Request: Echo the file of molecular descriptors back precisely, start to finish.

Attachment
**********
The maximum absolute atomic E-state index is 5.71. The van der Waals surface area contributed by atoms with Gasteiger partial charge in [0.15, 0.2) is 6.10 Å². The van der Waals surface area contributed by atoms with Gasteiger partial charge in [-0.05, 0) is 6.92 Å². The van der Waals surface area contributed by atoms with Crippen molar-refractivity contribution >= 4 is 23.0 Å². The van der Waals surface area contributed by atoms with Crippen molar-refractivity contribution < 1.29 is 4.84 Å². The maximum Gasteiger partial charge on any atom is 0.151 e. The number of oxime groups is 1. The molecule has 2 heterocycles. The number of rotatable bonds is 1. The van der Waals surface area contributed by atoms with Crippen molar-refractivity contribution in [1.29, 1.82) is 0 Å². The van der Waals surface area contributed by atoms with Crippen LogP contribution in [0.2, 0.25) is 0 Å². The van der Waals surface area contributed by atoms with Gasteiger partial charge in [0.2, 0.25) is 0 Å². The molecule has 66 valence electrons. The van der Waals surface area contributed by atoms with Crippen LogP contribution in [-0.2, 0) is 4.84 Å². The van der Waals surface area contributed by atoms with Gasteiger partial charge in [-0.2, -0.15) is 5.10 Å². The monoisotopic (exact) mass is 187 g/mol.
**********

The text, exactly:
The maximum absolute atomic E-state index is 5.71. The van der Waals surface area contributed by atoms with Gasteiger partial charge in [0.15, 0.2) is 6.10 Å². The van der Waals surface area contributed by atoms with Gasteiger partial charge in [-0.05, 0) is 6.92 Å². The van der Waals surface area contributed by atoms with Crippen molar-refractivity contribution >= 4 is 23.0 Å². The van der Waals surface area contributed by atoms with Crippen molar-refractivity contribution < 1.29 is 4.84 Å². The maximum Gasteiger partial charge on any atom is 0.151 e. The number of oxime groups is 1. The molecule has 2 heterocycles. The number of rotatable bonds is 1. The van der Waals surface area contributed by atoms with Crippen molar-refractivity contribution in [1.29, 1.82) is 0 Å². The van der Waals surface area contributed by atoms with Crippen LogP contribution in [0.2, 0.25) is 0 Å². The van der Waals surface area contributed by atoms with Gasteiger partial charge in [0.2, 0.25) is 0 Å². The molecule has 66 valence electrons. The van der Waals surface area contributed by atoms with Crippen LogP contribution in [-0.2, 0) is 4.84 Å². The van der Waals surface area contributed by atoms with Gasteiger partial charge in [-0.2, -0.15) is 5.10 Å². The monoisotopic (exact) mass is 187 g/mol.